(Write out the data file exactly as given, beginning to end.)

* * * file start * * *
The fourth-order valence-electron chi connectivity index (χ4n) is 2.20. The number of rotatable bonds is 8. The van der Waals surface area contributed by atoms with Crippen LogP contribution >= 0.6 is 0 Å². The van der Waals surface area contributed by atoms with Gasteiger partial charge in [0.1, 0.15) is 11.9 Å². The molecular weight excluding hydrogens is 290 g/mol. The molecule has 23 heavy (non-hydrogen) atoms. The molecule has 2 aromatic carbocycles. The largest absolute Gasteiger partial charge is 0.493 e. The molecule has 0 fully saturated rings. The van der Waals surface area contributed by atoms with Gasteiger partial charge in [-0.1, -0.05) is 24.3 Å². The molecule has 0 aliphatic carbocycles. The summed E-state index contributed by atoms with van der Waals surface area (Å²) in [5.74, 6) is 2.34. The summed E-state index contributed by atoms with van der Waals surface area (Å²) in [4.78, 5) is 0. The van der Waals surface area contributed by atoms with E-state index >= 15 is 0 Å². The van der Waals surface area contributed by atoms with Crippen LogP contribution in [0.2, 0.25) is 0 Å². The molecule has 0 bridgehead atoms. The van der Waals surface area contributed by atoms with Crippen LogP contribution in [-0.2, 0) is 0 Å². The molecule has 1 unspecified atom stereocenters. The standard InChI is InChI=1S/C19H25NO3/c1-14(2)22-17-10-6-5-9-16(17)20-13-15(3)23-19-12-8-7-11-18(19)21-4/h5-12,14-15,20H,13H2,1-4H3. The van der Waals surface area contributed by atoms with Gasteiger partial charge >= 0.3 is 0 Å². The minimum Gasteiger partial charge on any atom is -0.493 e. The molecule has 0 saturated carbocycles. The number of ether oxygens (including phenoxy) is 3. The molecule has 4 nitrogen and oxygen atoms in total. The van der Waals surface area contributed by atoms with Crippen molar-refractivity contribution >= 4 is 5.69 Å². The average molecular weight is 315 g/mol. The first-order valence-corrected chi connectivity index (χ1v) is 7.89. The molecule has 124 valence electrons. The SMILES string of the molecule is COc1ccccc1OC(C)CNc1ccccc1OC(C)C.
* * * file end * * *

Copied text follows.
The fourth-order valence-electron chi connectivity index (χ4n) is 2.20. The number of rotatable bonds is 8. The van der Waals surface area contributed by atoms with Crippen LogP contribution >= 0.6 is 0 Å². The van der Waals surface area contributed by atoms with Gasteiger partial charge in [0.1, 0.15) is 11.9 Å². The molecular weight excluding hydrogens is 290 g/mol. The molecule has 23 heavy (non-hydrogen) atoms. The molecule has 2 aromatic carbocycles. The largest absolute Gasteiger partial charge is 0.493 e. The molecule has 0 fully saturated rings. The van der Waals surface area contributed by atoms with Gasteiger partial charge in [-0.1, -0.05) is 24.3 Å². The molecule has 0 aliphatic carbocycles. The summed E-state index contributed by atoms with van der Waals surface area (Å²) in [5.74, 6) is 2.34. The summed E-state index contributed by atoms with van der Waals surface area (Å²) in [4.78, 5) is 0. The van der Waals surface area contributed by atoms with E-state index >= 15 is 0 Å². The van der Waals surface area contributed by atoms with Crippen LogP contribution in [0.2, 0.25) is 0 Å². The molecule has 0 bridgehead atoms. The van der Waals surface area contributed by atoms with Crippen LogP contribution in [-0.2, 0) is 0 Å². The molecule has 1 unspecified atom stereocenters. The standard InChI is InChI=1S/C19H25NO3/c1-14(2)22-17-10-6-5-9-16(17)20-13-15(3)23-19-12-8-7-11-18(19)21-4/h5-12,14-15,20H,13H2,1-4H3. The van der Waals surface area contributed by atoms with Gasteiger partial charge >= 0.3 is 0 Å². The minimum Gasteiger partial charge on any atom is -0.493 e. The molecule has 0 saturated carbocycles. The number of ether oxygens (including phenoxy) is 3. The molecule has 4 nitrogen and oxygen atoms in total. The van der Waals surface area contributed by atoms with Crippen molar-refractivity contribution >= 4 is 5.69 Å². The average molecular weight is 315 g/mol. The first-order valence-corrected chi connectivity index (χ1v) is 7.89. The molecule has 124 valence electrons. The SMILES string of the molecule is COc1ccccc1OC(C)CNc1ccccc1OC(C)C.